SEDGWICK, Maine — Former Bangor Daily News columnist Levi Bridges of Sedgwick received a Fulbright grant to Mexico in creative writing, the United States Department of State and the J. William Fulbright Foreign Scholarship Board announced recently. Bridges, who in in 2009 chronicled his eight-month cycling adventure across Siberia and Europe in the BDN’s Outdoors pages, is one of more than 1,700 U.S. citizens who will travel abroad for the 2012-2013 academic year through the Fulbright U.S. Student Program.
With the support of the Fulbright grant, Bridges will spend nine months researching and writing about Mexican nationals who have worked in the United States on a temporary basis then returned home. His goal is to interview and forge relationships with at least 10 migrant workers who have traveled to work in the United States legally on H-2A and H-2B temporary work visas.
It is a topic that has interested Bridges since he was a student Alfred University, in Alfred, N.Y. During his senior year of college, Bridges studied abroad for a semester at a small university just north of Mexico City.
“I was blown away by just how many people I met who had worked in the United States, both legally and illegally,” said Bridges. “I didn’t have to search these people out; normally they just recognized me as a foreigner and wanted to talk about their time in America.”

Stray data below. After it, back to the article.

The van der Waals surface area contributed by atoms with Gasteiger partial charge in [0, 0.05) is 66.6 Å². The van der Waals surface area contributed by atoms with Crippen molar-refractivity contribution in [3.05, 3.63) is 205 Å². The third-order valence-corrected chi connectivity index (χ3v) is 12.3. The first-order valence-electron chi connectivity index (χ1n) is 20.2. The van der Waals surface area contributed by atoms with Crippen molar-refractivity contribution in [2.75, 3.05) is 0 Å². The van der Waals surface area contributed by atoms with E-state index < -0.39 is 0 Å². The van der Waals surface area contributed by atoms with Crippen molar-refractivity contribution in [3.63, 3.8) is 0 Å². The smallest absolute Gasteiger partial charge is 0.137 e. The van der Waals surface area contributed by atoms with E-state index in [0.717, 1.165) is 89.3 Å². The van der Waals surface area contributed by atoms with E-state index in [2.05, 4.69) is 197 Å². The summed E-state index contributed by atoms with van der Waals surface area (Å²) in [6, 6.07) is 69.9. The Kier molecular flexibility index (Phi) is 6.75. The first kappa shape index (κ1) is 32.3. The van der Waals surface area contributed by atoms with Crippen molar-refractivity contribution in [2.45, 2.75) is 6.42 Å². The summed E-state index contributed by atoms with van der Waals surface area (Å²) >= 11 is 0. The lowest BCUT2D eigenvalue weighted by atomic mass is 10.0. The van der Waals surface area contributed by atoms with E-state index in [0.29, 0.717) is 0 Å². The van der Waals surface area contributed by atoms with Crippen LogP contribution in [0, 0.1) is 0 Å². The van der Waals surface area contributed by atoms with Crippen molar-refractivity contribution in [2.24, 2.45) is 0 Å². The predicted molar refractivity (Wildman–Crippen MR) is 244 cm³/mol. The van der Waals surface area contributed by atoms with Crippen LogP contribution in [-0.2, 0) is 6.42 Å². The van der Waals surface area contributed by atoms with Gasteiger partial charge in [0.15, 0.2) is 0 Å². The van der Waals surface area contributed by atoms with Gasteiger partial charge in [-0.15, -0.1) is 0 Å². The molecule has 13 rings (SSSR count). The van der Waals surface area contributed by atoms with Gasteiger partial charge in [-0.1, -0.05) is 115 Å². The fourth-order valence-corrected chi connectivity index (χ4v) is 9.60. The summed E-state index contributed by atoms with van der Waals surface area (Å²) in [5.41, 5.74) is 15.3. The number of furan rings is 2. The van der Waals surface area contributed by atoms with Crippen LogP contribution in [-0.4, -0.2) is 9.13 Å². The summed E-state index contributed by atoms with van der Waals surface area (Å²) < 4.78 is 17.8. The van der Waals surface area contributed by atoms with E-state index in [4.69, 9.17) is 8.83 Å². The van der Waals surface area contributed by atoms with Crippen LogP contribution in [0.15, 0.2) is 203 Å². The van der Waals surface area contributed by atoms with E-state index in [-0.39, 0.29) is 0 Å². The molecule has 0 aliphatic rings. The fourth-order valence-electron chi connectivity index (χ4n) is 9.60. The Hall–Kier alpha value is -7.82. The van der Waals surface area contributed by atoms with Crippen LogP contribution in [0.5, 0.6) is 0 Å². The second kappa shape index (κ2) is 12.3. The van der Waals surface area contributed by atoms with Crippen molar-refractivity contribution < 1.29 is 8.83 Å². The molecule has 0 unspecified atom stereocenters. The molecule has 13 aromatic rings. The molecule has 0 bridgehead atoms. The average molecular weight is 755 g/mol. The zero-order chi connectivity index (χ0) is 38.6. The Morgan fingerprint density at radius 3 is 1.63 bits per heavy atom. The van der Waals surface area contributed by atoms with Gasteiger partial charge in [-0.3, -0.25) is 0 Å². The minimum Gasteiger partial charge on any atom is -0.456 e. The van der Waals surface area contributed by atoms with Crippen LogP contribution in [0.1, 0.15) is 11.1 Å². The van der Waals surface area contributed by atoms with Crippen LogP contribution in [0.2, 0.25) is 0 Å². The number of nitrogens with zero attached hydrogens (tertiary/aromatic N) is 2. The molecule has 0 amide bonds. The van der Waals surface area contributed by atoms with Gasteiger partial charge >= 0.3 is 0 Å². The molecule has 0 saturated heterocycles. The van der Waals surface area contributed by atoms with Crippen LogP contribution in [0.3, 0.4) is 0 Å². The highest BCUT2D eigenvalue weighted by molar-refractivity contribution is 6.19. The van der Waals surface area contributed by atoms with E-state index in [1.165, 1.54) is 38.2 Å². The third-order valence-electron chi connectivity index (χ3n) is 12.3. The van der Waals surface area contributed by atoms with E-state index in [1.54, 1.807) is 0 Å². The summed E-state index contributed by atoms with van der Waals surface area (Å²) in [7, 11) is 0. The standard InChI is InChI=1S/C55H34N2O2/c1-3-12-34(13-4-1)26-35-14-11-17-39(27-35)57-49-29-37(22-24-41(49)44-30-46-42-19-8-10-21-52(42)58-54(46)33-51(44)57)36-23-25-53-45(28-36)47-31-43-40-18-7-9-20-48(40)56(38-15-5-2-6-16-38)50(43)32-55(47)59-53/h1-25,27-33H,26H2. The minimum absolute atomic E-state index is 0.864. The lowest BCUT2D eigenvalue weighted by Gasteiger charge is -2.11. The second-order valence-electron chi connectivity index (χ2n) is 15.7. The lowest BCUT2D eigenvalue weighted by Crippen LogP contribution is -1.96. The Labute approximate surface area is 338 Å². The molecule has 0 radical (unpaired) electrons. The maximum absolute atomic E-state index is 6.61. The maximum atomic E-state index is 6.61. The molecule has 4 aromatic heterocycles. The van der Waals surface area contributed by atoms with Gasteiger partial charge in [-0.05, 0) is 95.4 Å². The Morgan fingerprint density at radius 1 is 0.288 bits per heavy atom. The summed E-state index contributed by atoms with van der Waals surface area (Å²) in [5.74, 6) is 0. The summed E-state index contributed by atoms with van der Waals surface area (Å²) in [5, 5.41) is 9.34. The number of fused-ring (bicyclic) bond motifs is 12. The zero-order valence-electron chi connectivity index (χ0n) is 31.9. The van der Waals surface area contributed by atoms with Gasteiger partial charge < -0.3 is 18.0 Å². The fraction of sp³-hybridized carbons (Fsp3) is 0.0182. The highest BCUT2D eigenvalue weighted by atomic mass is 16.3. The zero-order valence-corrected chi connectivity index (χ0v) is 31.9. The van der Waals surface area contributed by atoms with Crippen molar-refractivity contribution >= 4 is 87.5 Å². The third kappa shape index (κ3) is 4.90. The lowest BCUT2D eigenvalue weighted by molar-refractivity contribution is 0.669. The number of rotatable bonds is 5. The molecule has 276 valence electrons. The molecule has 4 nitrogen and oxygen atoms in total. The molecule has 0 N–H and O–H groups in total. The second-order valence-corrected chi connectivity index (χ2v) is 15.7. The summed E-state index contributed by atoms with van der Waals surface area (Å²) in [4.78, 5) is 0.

Bridges marveled at the degree of cultural integration that occurs between the U.S. and Mexico, even if it is not always recognized. “In America, we often aren’t taught in school that most of the American West belonged to Mexico until the end of the Mexican-American War in 1848. Mexicans still talk about this fact. As well, many Mexicans have lived or worked in the U.S. and they know the geography and culture of America well.”
By interviewing and forging relationships with Mexican workers, Bridges hopes to draw attention to this relationship.
“I hope to document their transition back to life in Mexico after working in the U.S.,” Bridges said, “as well as understand how they make sense of their experience as active and important participants in the global economy. Through my writing, I want to explore their motivations for seeking legal means of working abroad, as well as their opinions about how the current U.S. guest worker program could be improved.”
After graduating from college in 2007, Bridges spent a winter hitchhiking around the U.S.-Mexico border and writing about immigration issues for alternative news organizations.
In addition to his research and work, Bridges will write a weekly story about his Fulbright project at www.bridgesandborders.com.
Since writing for the BDN, Bridges has worked as a social worker in Portland, and as an English teacher in the Southeast Asian island nation of Indonesia.
He has also written a book about his 9,500 mile bicycle trip across Eurasia.
“The book still hasn’t found its way to a publisher,” said Bridges. “But I’m still optimistic.”
“I think that writing it was even harder than riding a bicycle across Siberia,” he said “And I couldn’t have done it without the discipline that writing for the BDN taught me, or the early encouragement from editors Mark Woodward, Mike Dowd and Joe McLaughlin.”
Read more at www.bridgesandborders.com. Levi Bridges can be reached at firstname.lastname@example.org.